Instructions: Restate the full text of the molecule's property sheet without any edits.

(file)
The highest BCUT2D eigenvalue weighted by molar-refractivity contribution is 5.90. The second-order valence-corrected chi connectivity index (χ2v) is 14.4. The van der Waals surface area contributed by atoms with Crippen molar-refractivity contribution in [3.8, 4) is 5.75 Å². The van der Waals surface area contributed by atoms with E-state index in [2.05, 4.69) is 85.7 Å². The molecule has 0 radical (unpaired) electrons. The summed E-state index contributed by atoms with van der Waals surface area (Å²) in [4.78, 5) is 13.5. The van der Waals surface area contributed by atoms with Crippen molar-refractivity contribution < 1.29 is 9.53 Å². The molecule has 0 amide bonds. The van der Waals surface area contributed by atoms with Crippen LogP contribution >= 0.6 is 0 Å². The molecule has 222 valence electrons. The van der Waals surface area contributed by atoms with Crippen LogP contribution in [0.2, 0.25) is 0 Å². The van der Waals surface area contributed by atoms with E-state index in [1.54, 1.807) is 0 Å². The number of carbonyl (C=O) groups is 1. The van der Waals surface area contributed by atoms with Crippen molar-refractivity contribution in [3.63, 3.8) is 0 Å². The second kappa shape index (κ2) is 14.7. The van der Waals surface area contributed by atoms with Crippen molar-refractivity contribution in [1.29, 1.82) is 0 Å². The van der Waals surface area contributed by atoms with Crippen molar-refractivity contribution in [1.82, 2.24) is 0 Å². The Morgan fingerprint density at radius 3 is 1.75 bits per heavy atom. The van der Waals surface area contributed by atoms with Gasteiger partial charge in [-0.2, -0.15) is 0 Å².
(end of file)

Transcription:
The highest BCUT2D eigenvalue weighted by molar-refractivity contribution is 5.90. The second-order valence-corrected chi connectivity index (χ2v) is 14.4. The van der Waals surface area contributed by atoms with Crippen molar-refractivity contribution in [3.8, 4) is 5.75 Å². The van der Waals surface area contributed by atoms with E-state index in [2.05, 4.69) is 85.7 Å². The molecule has 0 radical (unpaired) electrons. The summed E-state index contributed by atoms with van der Waals surface area (Å²) in [4.78, 5) is 13.5. The van der Waals surface area contributed by atoms with Crippen molar-refractivity contribution < 1.29 is 9.53 Å². The molecule has 0 amide bonds. The van der Waals surface area contributed by atoms with Crippen LogP contribution >= 0.6 is 0 Å². The molecule has 222 valence electrons. The van der Waals surface area contributed by atoms with Crippen LogP contribution in [0.2, 0.25) is 0 Å². The van der Waals surface area contributed by atoms with E-state index in [1.54, 1.807) is 0 Å². The number of carbonyl (C=O) groups is 1. The van der Waals surface area contributed by atoms with Crippen molar-refractivity contribution in [3.63, 3.8) is 0 Å². The second kappa shape index (κ2) is 14.7. The van der Waals surface area contributed by atoms with Crippen molar-refractivity contribution in [1.29, 1.82) is 0 Å². The van der Waals surface area contributed by atoms with Crippen molar-refractivity contribution in [1.82, 2.24) is 0 Å². The Morgan fingerprint density at radius 3 is 1.75 bits per heavy atom. The van der Waals surface area contributed by atoms with Gasteiger partial charge in [-0.2, -0.15) is 0 Å².